The era of the 3D printed gun is here. Cody Wilson’s Defense Distributed kicked it off by creating the world’s first 3D-printed handgun: the Liberator. “The following year, they unveiled an AR-15 receiver capable of firing hundreds of 5.56mm rounds without fail,” engadget.com reports. “This year, designers from FOSSCAD has (sic) raised the bar yet again. They’ve successfully crafted and test fired the receiver for a Colt CM109 modular battle rifle — the AR-15’s badass big brother.” Badass? I don’t think they’re using that word in a complimentary fashion . . .
Every time we post something about a really expensive firearm on TTAG or (God forbid) Facebook, nickel-and-diming naysayers come out of the proverbial woodwork. Why would anyone buy a Cabot 1911 when they could buy thirty-nine GLOCKs and a new refrigerator for the same price? Why would someone shell out a grand for a Benelli pump-action shotgun when a Mossberg 500 does the same job for the price of a Starbucks venti and a couple of Porterhouse steaks? Good news for Scottish-minded gun buyers! Bergara’s got budget rifles! Their new . . .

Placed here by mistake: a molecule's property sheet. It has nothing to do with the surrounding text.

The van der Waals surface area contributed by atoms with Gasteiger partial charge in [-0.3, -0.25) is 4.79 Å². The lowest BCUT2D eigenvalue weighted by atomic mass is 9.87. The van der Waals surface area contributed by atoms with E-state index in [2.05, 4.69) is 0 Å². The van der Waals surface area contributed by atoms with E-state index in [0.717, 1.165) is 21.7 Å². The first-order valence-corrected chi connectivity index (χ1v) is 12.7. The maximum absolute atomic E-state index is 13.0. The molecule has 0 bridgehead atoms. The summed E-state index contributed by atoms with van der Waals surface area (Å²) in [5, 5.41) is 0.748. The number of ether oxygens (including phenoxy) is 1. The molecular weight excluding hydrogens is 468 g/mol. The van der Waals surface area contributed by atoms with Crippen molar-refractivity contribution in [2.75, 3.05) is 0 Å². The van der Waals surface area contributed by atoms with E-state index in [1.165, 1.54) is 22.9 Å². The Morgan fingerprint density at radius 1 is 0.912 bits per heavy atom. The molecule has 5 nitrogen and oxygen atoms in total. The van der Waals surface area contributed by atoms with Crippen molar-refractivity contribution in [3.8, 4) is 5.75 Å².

The SIG SAUER MPX might be the most anticipated new “rifle” among TTAG’s readers. Sight unseen in the civilian market, they awarded it the highest honor last year naming it 2014’s Best New Rifle, and now after months of delays the first guns are assembled, boxed, and shipping out. Wanting to avoid the same kind of kerfuffle that surrounded the Remington R51 launch, we chose not to review the gun based on pre-production models and instead waited until the production version was available. Thanks to our friends at SIG SAUER we here at TTAG were given exclusive access to the first ever production MPX, as well as full access to their team’s collective knowledge and expertise. So, does the finished product live up to the hype? . . .